• even rats



By Barry Cameron
June 19, 2020

Can you remember a time of greater global hopelessness than what we’re seeing right now? I can’t and I’ve witnessed a lot in my lifetime:

The Cold War, Cuban Missile Crisis, the assassination of President John F. Kennedy in 1963, Watts riots of 1965, the shooting of Robert Kennedy in 1968, the shooting of Dr. Martin Luther King, Jr. and the riots that followed in 1968, Vietnam War, the oil crisis of the 70’s, Watergate, the Iran hostage crisis in 1979, Mount St. Helen’s eruption in 1980 (the deadliest and most economically destructive volcanic event in U.S. history), the Space Shuttle explosion in 1986, the Savings and Loan crisis in the 1980s and 1990s, the Gulf War in 1991, LA riots in 1992, Branch Davidian standoff/fire where 76 people were killed, Oklahoma City bombing of the Murrah Federal Building in 1995 where 168 people were killed, the O.J. Simpson trial in October 1995, the Clinton/Lewinsky scandal in 1998, the Colombine school shooting in 1999, Y2K in 1999/2000, September 11, 2001 when jets flew into the World Trade Center and the Pentagon killing over 3,000 Americans in a single day, the war in Afghanistan, Al Qaeda, the Iraq War from 2003-2011, Hurricane Katrina in 2005, the Virginia Tech shooting in 2007 where 33 people were killed, the Great Recession of 2008-2009, Gulf Oil spill in April 2010, Sandy Hook Elementary School shooting in 2012 where 20 first graders and six school employees were killed, the bombing at the Boston Marathon in 2013, Ferguson, Missouri riots in 2014, Isis, the Charleston Church shooting in 2015 where nine people were killed at a Bible study, Hurricane Harvey in 2017, the Las Vegas mass shooting where 58 were killed and over 400 wounded, the Sutherland Springs Church shooting in 2017 where 27 people were killed, the worst wildfires ever in California in 2018, the Mueller report and impeachment proceedings in 2019-2020. In 2019 alone, there were 369 mass shootings in the U.S. and there's so much more I could have added to this list.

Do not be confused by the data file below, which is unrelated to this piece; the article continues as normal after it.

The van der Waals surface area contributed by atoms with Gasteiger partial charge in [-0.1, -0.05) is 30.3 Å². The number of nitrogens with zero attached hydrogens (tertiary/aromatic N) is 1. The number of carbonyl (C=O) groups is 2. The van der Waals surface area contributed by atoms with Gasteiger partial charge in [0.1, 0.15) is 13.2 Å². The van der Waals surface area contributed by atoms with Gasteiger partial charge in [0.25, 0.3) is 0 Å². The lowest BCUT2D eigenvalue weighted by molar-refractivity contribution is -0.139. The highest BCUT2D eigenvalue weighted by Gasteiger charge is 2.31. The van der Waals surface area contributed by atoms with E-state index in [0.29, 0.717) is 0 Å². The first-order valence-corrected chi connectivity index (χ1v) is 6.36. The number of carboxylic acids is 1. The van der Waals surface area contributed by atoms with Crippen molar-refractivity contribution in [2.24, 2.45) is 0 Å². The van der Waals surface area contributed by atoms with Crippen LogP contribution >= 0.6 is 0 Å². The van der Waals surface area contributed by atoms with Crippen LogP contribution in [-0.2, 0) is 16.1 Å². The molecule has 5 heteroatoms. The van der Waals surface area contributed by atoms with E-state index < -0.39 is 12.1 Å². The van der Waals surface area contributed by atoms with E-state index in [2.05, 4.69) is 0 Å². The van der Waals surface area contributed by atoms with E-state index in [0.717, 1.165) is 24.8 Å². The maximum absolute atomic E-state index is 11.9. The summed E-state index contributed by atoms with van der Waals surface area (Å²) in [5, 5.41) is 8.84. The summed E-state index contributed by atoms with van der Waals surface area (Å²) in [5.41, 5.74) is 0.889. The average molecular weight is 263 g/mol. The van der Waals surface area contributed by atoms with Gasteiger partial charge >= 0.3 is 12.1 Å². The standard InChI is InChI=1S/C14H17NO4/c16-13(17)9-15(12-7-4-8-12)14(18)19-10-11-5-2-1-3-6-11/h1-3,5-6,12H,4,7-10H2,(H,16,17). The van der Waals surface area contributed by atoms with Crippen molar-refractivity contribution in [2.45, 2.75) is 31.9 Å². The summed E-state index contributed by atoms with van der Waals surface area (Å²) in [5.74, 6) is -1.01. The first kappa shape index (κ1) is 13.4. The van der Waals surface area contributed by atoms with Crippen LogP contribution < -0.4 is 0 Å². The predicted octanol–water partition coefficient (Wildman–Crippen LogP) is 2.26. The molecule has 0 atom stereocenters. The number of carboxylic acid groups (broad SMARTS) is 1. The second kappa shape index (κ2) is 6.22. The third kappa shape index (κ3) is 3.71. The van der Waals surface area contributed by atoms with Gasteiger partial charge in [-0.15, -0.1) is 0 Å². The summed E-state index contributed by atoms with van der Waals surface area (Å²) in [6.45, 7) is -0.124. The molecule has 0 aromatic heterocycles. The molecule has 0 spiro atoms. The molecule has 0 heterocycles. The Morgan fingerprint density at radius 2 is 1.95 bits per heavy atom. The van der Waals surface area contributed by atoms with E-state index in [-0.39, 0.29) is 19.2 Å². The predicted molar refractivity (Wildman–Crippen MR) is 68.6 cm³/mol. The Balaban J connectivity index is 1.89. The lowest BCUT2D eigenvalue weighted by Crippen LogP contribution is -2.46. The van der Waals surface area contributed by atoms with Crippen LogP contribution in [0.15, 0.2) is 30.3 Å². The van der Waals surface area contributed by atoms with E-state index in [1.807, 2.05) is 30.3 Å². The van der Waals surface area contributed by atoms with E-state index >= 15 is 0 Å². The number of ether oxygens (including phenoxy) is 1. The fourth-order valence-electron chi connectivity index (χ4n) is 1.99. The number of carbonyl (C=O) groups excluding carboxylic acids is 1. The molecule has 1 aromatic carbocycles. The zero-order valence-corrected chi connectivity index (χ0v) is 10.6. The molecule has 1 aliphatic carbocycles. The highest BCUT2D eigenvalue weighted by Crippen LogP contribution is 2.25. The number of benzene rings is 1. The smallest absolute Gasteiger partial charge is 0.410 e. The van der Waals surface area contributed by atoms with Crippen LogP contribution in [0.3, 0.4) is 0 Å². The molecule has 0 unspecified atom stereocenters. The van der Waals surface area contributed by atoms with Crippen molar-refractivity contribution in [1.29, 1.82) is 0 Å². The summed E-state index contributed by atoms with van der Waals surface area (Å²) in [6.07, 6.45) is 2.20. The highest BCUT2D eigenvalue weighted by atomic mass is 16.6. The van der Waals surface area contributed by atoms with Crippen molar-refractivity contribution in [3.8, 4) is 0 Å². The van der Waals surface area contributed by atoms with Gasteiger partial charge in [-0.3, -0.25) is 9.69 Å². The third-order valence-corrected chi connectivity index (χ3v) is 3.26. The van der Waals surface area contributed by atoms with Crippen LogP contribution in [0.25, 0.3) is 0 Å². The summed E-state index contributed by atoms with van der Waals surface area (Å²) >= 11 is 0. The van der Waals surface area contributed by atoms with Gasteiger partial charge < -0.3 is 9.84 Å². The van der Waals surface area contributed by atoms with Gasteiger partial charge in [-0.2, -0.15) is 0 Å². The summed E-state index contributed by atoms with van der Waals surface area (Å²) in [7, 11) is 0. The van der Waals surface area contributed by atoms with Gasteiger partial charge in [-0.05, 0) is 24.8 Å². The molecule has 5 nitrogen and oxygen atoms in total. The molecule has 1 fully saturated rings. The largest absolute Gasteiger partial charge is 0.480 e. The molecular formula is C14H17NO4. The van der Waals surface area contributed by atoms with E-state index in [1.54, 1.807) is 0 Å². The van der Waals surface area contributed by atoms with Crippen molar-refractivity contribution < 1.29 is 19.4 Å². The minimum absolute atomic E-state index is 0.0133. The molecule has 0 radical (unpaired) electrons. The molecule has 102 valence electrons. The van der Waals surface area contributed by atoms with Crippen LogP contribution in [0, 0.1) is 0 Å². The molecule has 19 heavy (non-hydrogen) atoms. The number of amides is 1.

Then came 2020 ...

A number of years ago, scientists conducted an experiment with rats putting them in a tank of water and observing how long they could survive before they drowned. Amazingly, the average time was 17 minutes. They repeated the experiment, but this time scientists rescued the rats just before they began to drown. When the “rescued” rats were put in the tank of water again, the average survival time increased to 36 hours!

Scientists explained the difference was “hope.” The rats believed they could survive because they’d been saved before.

John Ortberg said …

“Hope is the fuel that the human heart runs on. A car crash or a diving accident can paralyze a body, but the death of hope paralyzes the spirit.

Hope is what prompts a young man and woman to stand before a preacher and promise, ‘I do’ even though they have no guarantees.

Hope is what fuels the same couple, many years later, after broken promises and broken hearts, to give their promise another try.